How to cite this article:
Dhal, P. 2020. Significance of antinutritional compounds in vegetables. Vigyan Varta 1(4): 19-21
Antinutritional factor is known to interfere with metabolic processes such that growth and
bioavailability of nutrients are negatively influenced. Anti-nutrients are natural compounds
that interfere with the absorption of nutrients, hence are known to reduce nutrients
availability to animals and humans. Vegetables is an important source of protective food and
a part of healthy diet. However, plants generally contain toxic secondary metabolites or anti-
nutritional factors and they have been shown to be highly biologically active. Antinutritional
factor is known to interfere with metabolic processes such that growth and bioavailability of
nutrients are negatively influenced. They include saponins, alkaloids, protease inhibitors,
oxalates, haemaggluttinins (lectin), cyanogens, lethogens, and goitrogen. Some of these plant
chemicals have been shown to be deleterious to health or evidently advantageous to human
health, if consumed in appropriate amounts. However, some antinutrients may exert beneficial
health effects at low concentrations like phytic acid, lectins, tannins, saponins, amylase
inhibitors and protease inhibitors have been shown to reduce the availability of nutrients and
cause growth inhibition. However, when used at low levels, phytate, lectins, tannins, amylase
inhibitors and saponins have also been shown to reduce the blood glucose and insulin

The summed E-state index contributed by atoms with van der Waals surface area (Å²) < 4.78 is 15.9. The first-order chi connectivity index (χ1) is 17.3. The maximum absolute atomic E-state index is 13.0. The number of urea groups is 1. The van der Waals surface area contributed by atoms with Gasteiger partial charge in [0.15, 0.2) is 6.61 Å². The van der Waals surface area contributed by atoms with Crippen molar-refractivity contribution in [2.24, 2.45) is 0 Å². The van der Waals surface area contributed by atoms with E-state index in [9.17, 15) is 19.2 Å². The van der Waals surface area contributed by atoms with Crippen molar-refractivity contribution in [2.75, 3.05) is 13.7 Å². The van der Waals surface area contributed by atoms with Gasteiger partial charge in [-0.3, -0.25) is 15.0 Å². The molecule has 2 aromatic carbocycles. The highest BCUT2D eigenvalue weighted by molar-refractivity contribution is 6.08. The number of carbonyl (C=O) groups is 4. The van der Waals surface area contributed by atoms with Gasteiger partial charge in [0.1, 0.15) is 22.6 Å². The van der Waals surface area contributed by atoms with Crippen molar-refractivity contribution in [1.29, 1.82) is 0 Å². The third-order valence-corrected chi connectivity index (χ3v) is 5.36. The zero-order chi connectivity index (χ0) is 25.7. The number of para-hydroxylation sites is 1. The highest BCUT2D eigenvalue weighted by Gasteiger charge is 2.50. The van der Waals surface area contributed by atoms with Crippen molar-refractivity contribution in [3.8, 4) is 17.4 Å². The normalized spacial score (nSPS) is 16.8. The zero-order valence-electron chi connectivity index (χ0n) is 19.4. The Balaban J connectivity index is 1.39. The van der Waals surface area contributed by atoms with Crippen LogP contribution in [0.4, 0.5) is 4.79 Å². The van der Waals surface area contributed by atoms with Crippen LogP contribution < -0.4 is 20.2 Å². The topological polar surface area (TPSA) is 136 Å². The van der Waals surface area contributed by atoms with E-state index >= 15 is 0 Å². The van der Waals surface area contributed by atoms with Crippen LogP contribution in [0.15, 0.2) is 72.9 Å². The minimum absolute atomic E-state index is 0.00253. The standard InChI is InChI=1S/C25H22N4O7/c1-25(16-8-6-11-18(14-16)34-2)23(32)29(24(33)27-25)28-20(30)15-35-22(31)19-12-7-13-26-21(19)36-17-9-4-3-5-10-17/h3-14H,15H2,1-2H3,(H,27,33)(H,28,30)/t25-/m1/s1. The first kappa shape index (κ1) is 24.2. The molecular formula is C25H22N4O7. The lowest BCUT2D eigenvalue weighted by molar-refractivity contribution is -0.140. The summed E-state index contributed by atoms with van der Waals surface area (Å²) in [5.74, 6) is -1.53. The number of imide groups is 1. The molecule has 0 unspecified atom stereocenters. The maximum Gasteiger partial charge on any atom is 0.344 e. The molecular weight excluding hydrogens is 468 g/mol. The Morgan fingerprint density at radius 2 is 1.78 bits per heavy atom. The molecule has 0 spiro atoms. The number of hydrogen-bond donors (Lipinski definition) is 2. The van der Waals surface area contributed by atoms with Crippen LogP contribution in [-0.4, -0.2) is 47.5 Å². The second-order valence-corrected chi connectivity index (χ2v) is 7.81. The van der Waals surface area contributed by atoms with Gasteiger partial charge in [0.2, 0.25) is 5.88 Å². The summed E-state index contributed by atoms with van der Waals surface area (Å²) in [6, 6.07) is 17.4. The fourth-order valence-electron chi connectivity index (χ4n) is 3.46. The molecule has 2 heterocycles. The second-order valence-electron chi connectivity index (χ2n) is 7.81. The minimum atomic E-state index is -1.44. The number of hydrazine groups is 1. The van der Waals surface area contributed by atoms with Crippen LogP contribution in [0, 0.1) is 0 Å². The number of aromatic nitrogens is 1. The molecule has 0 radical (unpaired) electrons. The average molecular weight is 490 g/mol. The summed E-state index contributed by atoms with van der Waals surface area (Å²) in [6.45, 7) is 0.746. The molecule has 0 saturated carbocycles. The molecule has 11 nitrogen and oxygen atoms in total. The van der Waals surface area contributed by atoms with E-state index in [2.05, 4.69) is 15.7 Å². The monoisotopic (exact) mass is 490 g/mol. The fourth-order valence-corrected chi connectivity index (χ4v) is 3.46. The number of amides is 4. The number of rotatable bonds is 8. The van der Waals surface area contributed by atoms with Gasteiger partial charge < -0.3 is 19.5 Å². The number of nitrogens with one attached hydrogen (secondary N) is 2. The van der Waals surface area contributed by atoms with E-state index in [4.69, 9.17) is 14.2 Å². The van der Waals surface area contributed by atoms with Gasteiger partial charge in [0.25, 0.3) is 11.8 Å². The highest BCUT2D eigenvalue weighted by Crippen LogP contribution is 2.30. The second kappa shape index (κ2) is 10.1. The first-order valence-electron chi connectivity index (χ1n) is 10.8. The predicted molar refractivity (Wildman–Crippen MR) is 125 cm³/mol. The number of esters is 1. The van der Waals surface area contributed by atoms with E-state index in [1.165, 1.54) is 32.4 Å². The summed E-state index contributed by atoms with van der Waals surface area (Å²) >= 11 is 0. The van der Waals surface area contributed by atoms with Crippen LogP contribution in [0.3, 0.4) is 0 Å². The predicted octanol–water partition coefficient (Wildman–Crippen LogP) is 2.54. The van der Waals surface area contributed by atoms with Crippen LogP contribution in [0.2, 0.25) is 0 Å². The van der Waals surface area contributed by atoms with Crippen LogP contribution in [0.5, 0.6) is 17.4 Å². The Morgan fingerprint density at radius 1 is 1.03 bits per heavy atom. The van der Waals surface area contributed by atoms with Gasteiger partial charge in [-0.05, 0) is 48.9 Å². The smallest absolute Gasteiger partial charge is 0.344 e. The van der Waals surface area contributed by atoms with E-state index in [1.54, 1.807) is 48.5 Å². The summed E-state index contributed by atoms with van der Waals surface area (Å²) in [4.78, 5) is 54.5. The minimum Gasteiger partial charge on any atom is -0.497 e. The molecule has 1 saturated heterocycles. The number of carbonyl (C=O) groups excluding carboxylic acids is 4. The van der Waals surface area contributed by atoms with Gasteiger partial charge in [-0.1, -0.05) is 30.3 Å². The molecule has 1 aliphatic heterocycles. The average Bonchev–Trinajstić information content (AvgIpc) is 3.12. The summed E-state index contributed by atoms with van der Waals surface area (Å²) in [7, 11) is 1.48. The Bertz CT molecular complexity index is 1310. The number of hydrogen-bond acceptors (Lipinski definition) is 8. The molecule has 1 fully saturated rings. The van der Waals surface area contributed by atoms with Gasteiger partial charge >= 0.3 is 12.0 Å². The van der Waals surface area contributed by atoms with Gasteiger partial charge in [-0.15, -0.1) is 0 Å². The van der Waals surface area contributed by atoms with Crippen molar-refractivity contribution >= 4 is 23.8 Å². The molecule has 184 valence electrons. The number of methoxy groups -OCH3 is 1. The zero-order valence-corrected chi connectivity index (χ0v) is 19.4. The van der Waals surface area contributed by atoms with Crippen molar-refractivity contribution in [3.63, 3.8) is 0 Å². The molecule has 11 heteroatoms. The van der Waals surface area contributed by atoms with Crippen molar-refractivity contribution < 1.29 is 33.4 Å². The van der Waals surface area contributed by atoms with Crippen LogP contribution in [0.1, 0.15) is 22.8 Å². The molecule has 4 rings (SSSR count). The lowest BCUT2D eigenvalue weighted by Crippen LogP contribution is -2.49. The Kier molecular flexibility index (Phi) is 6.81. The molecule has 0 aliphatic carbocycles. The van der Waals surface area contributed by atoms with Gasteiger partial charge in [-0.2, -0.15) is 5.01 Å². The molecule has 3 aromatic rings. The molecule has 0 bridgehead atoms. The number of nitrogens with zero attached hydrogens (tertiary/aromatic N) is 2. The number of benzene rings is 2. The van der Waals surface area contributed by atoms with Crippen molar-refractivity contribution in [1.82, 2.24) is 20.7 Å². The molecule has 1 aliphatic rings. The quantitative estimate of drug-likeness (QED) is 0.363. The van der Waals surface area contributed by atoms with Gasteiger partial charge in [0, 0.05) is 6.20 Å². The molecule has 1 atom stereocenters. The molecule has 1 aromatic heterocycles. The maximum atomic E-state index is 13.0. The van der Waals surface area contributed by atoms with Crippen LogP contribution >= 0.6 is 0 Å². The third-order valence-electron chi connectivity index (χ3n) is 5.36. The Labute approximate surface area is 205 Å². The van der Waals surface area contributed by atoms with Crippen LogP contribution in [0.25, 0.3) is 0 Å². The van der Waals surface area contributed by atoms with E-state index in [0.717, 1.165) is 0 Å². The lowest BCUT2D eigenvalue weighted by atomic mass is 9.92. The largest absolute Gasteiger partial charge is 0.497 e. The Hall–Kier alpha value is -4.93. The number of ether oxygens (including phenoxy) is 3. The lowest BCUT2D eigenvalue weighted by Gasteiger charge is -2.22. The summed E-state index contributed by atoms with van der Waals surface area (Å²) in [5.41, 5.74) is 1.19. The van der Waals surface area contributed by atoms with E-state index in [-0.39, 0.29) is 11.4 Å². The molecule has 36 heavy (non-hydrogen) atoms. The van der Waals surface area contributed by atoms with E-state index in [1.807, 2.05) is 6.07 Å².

responses to starchy foods and/or the plasma cholesterol and triglycerides. In addition,
phytates, tannins, saponins, protease inhibitors, goitrogens and oxalates have been related to
reduce cancer risks. This implies that anti-nutrients might not always harmful even though lack
of nutritive value.
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reduce the ability of nutrients such as minerals,
vitamins and even proteins within the plant
material. This, in turn, affects the nutritional
value of these plants. Anti-nutrients comprise
of amino acids to proteins, simple amines to
alkaloids, glycosides and phenolic compounds.
Anti-nutritional factors are naturally occurring
compounds, present in different vegetables in
varying amounts depending on the kind of food,
mode of its propagation, chemicals used in
growing the crop as well as those chemicals
used in storage and preservation of the food
substances (Panhwar, 2005). These anti-
nutritional factors are also known as “secondary
metabolites” in plants and they have been
shown to be highly biologically active. These
secondary metabolites are secondary
processes leading to the synthesis of primary
metabolites. Antinutrients are chemicals which
have been evolved by plants for their own
defense, they are produced by plants to defend
themselves against fungi, insects and predators,
and offer a protective mechanism for the plant
has fungicidal, antimicrobial & insecticidal
crystalline solid at standard temperature and
pressure, used as reagent, precipitating
cholesterol act as antidote to mercury.
Solanine and Chaconine
(30-80% close to skin) which act as defence
mechanism to late blight disease and increase
level of glycoalkaloid which is bitter in taste.
contain cyanogenic glycosides from which
hydrogencyanide (HCN) may be released by
hydrolysis (Akande et al., 2010). The
compounds which release HCN on hydrolysis
are called as “cyanogens”. HCN so released
block the respiration. Their general function in
plants is dependent on activation by β-
glucosidases to release toxic volatile HCN as
well as a ketones or aldehydes to fend off
herbivore and pathogen attack.
A salt formed from oxalic acid is known as an
Oxalate: for example, Calcium oxalate, widely
distributed in plant kingdom. Strong bonds are
formed between oxalic acid, and various other
minerals, such as Calcium, Magnesium,
Sodium, and Potassium which, results in the
formation of oxalate salts. Sodium and
potassium oxalate salts are soluble, but calcium